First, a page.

Features

How to drive an electric car: petrol vs EV driving styles

We get behind the wheel of an electric Hyundai Ioniq and petrol Hyundai i30 Fastback to see if their motive power has an impact on the way we drives

Electric cars are different from petrol and diesel ones, and that becomes clear even before you’ve sat in one. From range and charging infrastructure, to government tax breaks and miles per kilowatt hour replacing miles per gallon, moving from fossil fuels to electric power requires a change in mindset.

When you get behind the wheel of an EV, even more differences emerge. The silent running, the instant torque, the regenerative braking – electric cars have intrinsic character differences when compared with their counterparts, and require different driving styles.

But how do these differences impact drivers and how they drive, and is it a positive change? In the hope of finding answers to these questions, Hyundai came to us with a proposition. The firm presented us with two cars – one a pure-electric Ioniq, the other a petrol-powered i30 Fastback – and asked politely if they could hook me up with a blood-pressure monitor and track my eye movement during a pair of 30-minute drives, one in each car.

It wouldn’t be just me that was wired up. The cars would be rigged with pressure pads on their steering wheels, accelerometers and all manner of other sensors. The measurements gathered by these instruments would, together with the assessments of an observer sitting in the passenger seat, generate category scores in five areas: awareness, ability, confidence, efficiency and calmness. The experiment is called Drive Different and its aim, it almost goes without saying, is to look at how my driving changes as I switched from one car to the other.

The day gets off to a bad start, with the cars held up by traffic on their way to the office and rain pounding London’s streets. But soon I’m hooked up; the heart-rate monitor is an unobtrusive bit of kit like a wristwatch, while aside from pressure-pad covers on the cars’ steering wheels and pupil-tracking cameras on their infotainment screens, all seems fairly normal.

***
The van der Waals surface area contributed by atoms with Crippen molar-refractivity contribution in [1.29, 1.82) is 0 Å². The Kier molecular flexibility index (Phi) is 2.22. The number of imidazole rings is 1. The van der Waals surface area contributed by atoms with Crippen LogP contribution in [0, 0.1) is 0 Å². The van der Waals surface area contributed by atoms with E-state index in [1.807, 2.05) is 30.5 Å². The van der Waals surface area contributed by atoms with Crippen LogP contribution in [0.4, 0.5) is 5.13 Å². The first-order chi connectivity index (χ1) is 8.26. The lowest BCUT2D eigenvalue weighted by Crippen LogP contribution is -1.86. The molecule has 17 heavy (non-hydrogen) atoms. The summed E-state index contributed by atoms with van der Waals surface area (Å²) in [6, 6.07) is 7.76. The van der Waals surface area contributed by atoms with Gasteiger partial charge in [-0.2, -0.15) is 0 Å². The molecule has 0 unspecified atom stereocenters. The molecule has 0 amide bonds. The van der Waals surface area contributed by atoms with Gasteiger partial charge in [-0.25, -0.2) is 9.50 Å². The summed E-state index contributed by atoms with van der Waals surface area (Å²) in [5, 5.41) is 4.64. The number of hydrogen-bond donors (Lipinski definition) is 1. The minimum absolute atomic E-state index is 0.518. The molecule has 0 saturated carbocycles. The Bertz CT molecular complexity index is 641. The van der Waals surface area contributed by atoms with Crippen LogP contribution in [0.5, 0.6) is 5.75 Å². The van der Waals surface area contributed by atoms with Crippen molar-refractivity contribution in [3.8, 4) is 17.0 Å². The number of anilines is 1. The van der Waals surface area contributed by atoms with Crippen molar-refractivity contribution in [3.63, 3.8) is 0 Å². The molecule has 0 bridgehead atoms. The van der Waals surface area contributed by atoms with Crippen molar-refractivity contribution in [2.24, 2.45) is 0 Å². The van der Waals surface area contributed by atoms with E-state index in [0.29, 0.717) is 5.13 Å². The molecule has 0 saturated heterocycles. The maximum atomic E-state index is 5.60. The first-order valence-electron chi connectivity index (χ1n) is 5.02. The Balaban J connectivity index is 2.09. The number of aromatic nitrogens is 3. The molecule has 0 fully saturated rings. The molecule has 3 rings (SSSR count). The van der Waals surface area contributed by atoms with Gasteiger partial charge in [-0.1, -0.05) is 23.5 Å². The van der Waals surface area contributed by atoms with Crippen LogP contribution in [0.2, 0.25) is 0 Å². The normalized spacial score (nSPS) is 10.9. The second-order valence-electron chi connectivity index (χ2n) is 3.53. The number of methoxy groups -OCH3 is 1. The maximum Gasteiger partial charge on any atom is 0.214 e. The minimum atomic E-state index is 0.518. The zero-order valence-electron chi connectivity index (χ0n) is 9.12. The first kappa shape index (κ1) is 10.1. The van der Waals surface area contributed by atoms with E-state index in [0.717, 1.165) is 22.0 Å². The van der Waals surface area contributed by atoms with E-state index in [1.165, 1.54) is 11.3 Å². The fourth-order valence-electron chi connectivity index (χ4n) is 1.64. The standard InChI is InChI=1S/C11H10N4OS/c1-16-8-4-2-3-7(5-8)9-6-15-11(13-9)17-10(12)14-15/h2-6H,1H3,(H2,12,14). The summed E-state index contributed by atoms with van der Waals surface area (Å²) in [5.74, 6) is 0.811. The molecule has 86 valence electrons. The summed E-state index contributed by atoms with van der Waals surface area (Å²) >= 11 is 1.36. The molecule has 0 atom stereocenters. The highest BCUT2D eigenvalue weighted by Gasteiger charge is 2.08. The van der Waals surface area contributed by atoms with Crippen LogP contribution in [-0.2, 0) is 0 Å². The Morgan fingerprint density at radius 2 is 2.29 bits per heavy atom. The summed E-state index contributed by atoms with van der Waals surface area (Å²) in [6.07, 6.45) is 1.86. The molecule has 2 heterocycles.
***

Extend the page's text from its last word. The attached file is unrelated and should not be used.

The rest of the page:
We take the i30 Fastback first. Following a preset route around central London, I chat away to my observer. Traffic is light, the rain is easing up and things seem calm. My observer asks what make of car just turned off the road ahead, and while I saw the car make the turn, I didn’t clock the model – “some kind or Eurobox”, I replied, annoyed that I’d almost certainly just dented my ‘awareness’ score.

Soon, things turn grim. The rain reappears and, worse still, we enter an almighty traffic jam. We’re barely moving; 10 minutes go by and we’ve crawled 100 yards or so. A further 10 minutes and things are no better. Traffic is moving enough for me to have to keep dipping the clutch as we edge forwards, while the engine’s stop-start system is stuck in a never-ending cycle of irritating activations. It doesn’t feel like we’re making any kind of meaningful progress at all, and I can feel my stress levels rising.

Mercifully, traffic eventually clears, and we reach the changeover. We’ve wasted 45 minutes stuck in the jam, making the rest of the day rushed. Our observer is under pressure to get to her next appointment, and photographer Pete is having to work around the weather to get our pictures.

Climbing into the Ioniq EV isn’t at the top of my list of priorities. It’s well past lunch; it’s been raining all morning; I’ve just been sat stationary for the best part of an hour. Truth is, I’m grumpy and want to get back to the office.